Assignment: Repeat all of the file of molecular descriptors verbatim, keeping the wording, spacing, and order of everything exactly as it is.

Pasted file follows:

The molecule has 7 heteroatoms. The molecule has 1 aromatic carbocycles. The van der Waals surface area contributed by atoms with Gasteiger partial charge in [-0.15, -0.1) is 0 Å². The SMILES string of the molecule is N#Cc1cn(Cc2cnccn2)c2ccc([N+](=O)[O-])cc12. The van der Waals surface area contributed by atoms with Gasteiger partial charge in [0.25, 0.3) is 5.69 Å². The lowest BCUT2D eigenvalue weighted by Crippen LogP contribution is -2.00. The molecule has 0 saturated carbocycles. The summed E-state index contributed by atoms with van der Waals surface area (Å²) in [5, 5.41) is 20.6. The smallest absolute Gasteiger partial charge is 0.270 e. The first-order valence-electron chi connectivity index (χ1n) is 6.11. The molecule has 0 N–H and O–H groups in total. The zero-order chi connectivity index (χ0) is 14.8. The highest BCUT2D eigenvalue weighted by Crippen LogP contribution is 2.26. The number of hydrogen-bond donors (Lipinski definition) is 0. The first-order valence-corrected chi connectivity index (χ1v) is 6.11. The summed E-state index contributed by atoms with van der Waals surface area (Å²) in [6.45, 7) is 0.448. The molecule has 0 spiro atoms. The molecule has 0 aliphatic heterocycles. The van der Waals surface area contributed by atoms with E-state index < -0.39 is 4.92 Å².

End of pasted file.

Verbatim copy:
The molecule has 7 heteroatoms. The molecule has 1 aromatic carbocycles. The van der Waals surface area contributed by atoms with Gasteiger partial charge in [-0.15, -0.1) is 0 Å². The SMILES string of the molecule is N#Cc1cn(Cc2cnccn2)c2ccc([N+](=O)[O-])cc12. The van der Waals surface area contributed by atoms with Gasteiger partial charge in [0.25, 0.3) is 5.69 Å². The lowest BCUT2D eigenvalue weighted by Crippen LogP contribution is -2.00. The molecule has 0 saturated carbocycles. The summed E-state index contributed by atoms with van der Waals surface area (Å²) in [5, 5.41) is 20.6. The smallest absolute Gasteiger partial charge is 0.270 e. The first-order valence-electron chi connectivity index (χ1n) is 6.11. The molecule has 0 N–H and O–H groups in total. The zero-order chi connectivity index (χ0) is 14.8. The highest BCUT2D eigenvalue weighted by Crippen LogP contribution is 2.26. The number of hydrogen-bond donors (Lipinski definition) is 0. The first-order valence-corrected chi connectivity index (χ1v) is 6.11. The summed E-state index contributed by atoms with van der Waals surface area (Å²) in [6.45, 7) is 0.448. The molecule has 0 spiro atoms. The molecule has 0 aliphatic heterocycles. The van der Waals surface area contributed by atoms with E-state index < -0.39 is 4.92 Å².